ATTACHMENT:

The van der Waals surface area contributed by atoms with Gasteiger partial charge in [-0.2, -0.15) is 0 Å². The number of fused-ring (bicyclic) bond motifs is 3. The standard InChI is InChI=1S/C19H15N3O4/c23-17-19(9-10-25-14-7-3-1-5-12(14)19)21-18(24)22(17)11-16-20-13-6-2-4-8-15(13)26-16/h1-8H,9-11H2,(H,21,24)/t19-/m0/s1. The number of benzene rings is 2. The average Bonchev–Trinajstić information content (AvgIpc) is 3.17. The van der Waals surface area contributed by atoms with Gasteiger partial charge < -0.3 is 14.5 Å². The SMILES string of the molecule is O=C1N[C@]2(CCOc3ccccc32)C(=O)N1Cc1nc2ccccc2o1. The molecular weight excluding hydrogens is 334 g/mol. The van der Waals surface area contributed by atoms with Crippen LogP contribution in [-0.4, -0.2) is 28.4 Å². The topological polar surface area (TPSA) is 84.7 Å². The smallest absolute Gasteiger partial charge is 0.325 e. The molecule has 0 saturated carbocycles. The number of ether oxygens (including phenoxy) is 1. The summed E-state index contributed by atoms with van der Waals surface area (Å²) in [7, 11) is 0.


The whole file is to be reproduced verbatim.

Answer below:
The van der Waals surface area contributed by atoms with Gasteiger partial charge in [-0.2, -0.15) is 0 Å². The number of fused-ring (bicyclic) bond motifs is 3. The standard InChI is InChI=1S/C19H15N3O4/c23-17-19(9-10-25-14-7-3-1-5-12(14)19)21-18(24)22(17)11-16-20-13-6-2-4-8-15(13)26-16/h1-8H,9-11H2,(H,21,24)/t19-/m0/s1. The number of benzene rings is 2. The average Bonchev–Trinajstić information content (AvgIpc) is 3.17. The van der Waals surface area contributed by atoms with Gasteiger partial charge < -0.3 is 14.5 Å². The SMILES string of the molecule is O=C1N[C@]2(CCOc3ccccc32)C(=O)N1Cc1nc2ccccc2o1. The molecular weight excluding hydrogens is 334 g/mol. The van der Waals surface area contributed by atoms with Crippen LogP contribution in [-0.4, -0.2) is 28.4 Å². The topological polar surface area (TPSA) is 84.7 Å². The smallest absolute Gasteiger partial charge is 0.325 e. The molecule has 0 saturated carbocycles. The number of ether oxygens (including phenoxy) is 1. The summed E-state index contributed by atoms with van der Waals surface area (Å²) in [7, 11) is 0.